Baseline psychophysiological and cortisol reactivity as a predictor of PTSD treatment outcome in virtual reality exposure therapy (bibtex)
by Seth Davin Norrholm, Tanja Jovanovic, Maryrose Gerardi, Kathryn G. Breazeale, Matthew Price, Michael Davis, Erica Duncan, Kerry J. Ressler, Bekh Bradley, Albert Rizzo, Peter W. Tuerk, Barbara O. Rothbaum
Abstract:
Baseline cue-dependent physiological reactivity may serve as an objective measure of posttraumatic stress disorder (PTSD) symptoms. Additionally, prior animal model and psychological studies would suggest that subjects with greatest symptoms at baseline may have the greatest violation of expectancy to danger when undergoing exposure based psychotherapy; thus treatment approaches which enhanced the learning under these conditions would be optimal for those with maximal baseline cue-dependent reactivity. However methods to study this hypothesis objectively are lacking. Virtual reality (VR) methodologies have been successfully employed as an enhanced form of imaginal prolonged exposure therapy for the treatment of PTSD. Our goal was to examine the predictive nature of initial psychophysiological (e.g., startle, skin conductance, heart rate) and stress hormone responses (e.g., cortisol) during presentation of VR-based combat-related stimuli on PTSD treatment outcome. Combat veterans with PTSD underwent 6 weeks of VR exposure therapy combined with either D-cycloserine (DCS), alprazolam (ALP), or placebo (PBO). In the DCS group, startle response to VR scenes prior to initiation of treatment accounted for 76\% of the variance in CAPS change scores, p \textless 0.001, in that higher responses predicted greater changes in symptom severity over time. Additionally, baseline cortisol reactivity was inversely associated with treatment response in the ALP group, p = 0.04. We propose that baseline cue-activated physiological measures will be sensitive to predicting patients' level of response to exposure therapy, in particular in the presence of enhancement (e.g., DCS).
Reference:
Baseline psychophysiological and cortisol reactivity as a predictor of PTSD treatment outcome in virtual reality exposure therapy (Seth Davin Norrholm, Tanja Jovanovic, Maryrose Gerardi, Kathryn G. Breazeale, Matthew Price, Michael Davis, Erica Duncan, Kerry J. Ressler, Bekh Bradley, Albert Rizzo, Peter W. Tuerk, Barbara O. Rothbaum), In Behaviour Research and Therapy, volume 82, 2016.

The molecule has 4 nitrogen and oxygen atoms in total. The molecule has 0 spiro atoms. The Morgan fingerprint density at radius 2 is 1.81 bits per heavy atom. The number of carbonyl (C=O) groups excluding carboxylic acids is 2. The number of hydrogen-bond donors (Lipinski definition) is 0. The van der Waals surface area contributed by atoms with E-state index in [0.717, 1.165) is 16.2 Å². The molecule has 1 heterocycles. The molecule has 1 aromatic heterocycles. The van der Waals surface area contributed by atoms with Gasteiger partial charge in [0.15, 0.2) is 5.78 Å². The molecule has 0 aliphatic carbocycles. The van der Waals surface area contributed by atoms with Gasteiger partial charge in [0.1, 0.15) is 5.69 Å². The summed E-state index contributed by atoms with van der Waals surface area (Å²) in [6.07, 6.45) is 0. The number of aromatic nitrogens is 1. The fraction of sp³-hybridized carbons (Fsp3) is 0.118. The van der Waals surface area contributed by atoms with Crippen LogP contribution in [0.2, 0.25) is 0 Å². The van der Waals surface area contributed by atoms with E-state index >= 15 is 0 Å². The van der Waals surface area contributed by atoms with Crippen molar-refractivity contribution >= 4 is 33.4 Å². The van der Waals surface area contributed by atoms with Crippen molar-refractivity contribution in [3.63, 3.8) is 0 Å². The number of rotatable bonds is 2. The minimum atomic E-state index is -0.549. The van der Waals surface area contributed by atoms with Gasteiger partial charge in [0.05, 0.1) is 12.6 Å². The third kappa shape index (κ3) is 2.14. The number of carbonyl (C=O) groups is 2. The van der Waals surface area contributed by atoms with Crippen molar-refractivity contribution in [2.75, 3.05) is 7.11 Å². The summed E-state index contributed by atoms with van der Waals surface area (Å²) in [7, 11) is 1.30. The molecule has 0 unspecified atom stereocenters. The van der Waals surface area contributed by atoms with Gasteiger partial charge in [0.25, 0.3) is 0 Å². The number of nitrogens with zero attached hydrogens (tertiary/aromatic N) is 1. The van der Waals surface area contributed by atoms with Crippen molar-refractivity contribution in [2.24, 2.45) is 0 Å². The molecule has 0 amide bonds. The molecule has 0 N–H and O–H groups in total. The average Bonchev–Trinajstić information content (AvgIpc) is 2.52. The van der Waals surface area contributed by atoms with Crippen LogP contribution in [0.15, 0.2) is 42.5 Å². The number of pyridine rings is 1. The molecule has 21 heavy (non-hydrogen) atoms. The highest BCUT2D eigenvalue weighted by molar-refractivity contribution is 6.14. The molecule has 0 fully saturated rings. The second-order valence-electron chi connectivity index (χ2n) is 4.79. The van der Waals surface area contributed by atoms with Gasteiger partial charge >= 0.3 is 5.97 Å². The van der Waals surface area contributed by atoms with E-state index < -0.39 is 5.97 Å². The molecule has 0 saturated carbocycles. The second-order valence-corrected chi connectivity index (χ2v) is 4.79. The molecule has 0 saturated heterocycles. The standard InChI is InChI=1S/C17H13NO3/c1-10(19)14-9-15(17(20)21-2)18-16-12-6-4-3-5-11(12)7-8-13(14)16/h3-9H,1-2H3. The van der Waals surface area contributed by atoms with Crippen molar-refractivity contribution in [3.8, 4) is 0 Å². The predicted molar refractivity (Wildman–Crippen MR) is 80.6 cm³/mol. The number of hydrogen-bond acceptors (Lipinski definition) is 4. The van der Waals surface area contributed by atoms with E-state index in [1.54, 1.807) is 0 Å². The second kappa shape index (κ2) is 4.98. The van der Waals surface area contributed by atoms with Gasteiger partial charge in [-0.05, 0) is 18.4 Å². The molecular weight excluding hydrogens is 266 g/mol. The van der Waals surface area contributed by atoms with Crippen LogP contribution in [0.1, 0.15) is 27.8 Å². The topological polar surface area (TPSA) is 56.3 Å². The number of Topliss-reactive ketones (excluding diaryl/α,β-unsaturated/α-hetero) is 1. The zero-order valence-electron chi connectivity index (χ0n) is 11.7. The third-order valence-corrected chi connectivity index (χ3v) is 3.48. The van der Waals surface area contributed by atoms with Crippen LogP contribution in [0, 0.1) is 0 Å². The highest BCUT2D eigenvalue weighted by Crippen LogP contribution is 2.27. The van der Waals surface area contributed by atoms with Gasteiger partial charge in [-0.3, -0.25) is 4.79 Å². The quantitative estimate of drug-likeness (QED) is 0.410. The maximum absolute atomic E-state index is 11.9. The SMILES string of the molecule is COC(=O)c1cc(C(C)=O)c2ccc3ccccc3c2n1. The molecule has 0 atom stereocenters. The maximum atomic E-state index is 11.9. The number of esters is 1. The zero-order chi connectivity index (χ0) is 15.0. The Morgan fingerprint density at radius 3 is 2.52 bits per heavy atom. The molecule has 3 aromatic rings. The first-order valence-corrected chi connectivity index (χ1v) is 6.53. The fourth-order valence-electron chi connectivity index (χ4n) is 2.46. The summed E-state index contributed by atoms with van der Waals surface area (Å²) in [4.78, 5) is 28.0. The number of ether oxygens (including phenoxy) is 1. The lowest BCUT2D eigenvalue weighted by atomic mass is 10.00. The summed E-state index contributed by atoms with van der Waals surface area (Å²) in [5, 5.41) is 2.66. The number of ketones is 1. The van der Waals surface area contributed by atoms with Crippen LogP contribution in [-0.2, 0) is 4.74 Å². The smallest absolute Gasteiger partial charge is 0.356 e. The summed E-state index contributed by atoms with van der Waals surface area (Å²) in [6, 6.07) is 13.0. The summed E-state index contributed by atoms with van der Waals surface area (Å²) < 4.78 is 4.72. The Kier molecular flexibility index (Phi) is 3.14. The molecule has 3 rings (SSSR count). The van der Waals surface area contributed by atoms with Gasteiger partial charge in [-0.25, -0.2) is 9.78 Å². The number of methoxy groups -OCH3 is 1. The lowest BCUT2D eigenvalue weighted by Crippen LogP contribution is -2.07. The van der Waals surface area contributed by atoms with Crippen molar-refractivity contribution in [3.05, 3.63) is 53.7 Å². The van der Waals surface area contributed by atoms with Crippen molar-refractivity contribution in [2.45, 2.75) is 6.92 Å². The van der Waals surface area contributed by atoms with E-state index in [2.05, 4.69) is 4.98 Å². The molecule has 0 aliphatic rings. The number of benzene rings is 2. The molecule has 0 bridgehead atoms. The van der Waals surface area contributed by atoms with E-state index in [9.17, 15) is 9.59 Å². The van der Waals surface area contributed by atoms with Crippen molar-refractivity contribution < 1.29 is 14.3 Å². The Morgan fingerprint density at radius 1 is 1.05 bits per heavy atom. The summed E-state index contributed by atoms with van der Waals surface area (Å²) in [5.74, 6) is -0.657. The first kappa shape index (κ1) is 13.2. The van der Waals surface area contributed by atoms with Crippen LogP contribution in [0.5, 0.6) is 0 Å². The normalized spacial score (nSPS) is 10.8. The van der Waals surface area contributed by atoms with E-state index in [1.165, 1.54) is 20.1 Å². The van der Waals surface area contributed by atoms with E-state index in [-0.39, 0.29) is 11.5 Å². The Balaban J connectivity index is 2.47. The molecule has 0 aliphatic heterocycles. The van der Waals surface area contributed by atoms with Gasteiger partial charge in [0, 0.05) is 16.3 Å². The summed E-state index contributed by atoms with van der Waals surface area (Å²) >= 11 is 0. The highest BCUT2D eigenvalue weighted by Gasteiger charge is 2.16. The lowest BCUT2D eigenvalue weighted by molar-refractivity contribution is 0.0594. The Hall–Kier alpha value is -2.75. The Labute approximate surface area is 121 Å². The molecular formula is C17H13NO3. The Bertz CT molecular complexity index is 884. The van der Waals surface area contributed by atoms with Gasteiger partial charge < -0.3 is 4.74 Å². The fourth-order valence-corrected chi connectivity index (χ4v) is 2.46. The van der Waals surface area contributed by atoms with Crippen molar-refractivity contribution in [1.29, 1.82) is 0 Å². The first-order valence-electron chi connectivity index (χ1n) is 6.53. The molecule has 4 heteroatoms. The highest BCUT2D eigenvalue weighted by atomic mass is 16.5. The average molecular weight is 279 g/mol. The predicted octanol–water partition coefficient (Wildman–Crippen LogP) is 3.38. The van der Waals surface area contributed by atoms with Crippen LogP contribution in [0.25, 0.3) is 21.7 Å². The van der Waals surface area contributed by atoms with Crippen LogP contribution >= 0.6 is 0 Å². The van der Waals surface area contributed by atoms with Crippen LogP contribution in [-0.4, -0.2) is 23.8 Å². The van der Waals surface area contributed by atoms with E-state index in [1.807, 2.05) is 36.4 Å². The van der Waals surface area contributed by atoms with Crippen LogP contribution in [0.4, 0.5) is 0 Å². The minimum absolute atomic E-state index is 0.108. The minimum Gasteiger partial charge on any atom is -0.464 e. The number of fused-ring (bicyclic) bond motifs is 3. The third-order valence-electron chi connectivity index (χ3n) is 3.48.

Bibtex Entry:
@article{norrholm_baseline_2016,
	title = {Baseline psychophysiological and cortisol reactivity as a predictor of {PTSD} treatment outcome in virtual reality exposure therapy},
	volume = {82},
	issn = {00057967},
	url = {http://linkinghub.elsevier.com/retrieve/pii/S0005796716300663},
	doi = {10.1016/j.brat.2016.05.002},
	abstract = {Baseline cue-dependent physiological reactivity may serve as an objective measure of posttraumatic stress disorder (PTSD) symptoms. Additionally, prior animal model and psychological studies would suggest that subjects with greatest symptoms at baseline may have the greatest violation of expectancy to danger when undergoing exposure based psychotherapy; thus treatment approaches which enhanced the learning under these conditions would be optimal for those with maximal baseline cue-dependent reactivity. However methods to study this hypothesis objectively are lacking. Virtual reality (VR) methodologies have been successfully employed as an enhanced form of imaginal prolonged exposure therapy for the treatment of PTSD.
Our goal was to examine the predictive nature of initial psychophysiological (e.g., startle, skin conductance, heart rate) and stress hormone responses (e.g., cortisol) during presentation of VR-based combat-related stimuli on PTSD treatment outcome. Combat veterans with PTSD underwent 6 weeks of VR exposure therapy combined with either D-cycloserine (DCS), alprazolam (ALP), or placebo (PBO). In the DCS group, startle response to VR scenes prior to initiation of treatment accounted for 76\% of the variance in CAPS change scores, p {\textless} 0.001, in that higher responses predicted greater changes in symptom severity over time. Additionally, baseline cortisol reactivity was inversely associated with treatment response in the ALP group, p = 0.04. We propose that baseline cue-activated physiological measures will be sensitive to predicting patients' level of response to exposure therapy, in particular in the presence of enhancement (e.g., DCS).},
	journal = {Behaviour Research and Therapy},
	author = {Norrholm, Seth Davin and Jovanovic, Tanja and Gerardi, Maryrose and Breazeale, Kathryn G. and Price, Matthew and Davis, Michael and Duncan, Erica and Ressler, Kerry J. and Bradley, Bekh and Rizzo, Albert and Tuerk, Peter W. and Rothbaum, Barbara O.},
	month = jul,
	year = {2016},
	keywords = {MedVR},
	pages = {28--37}
}
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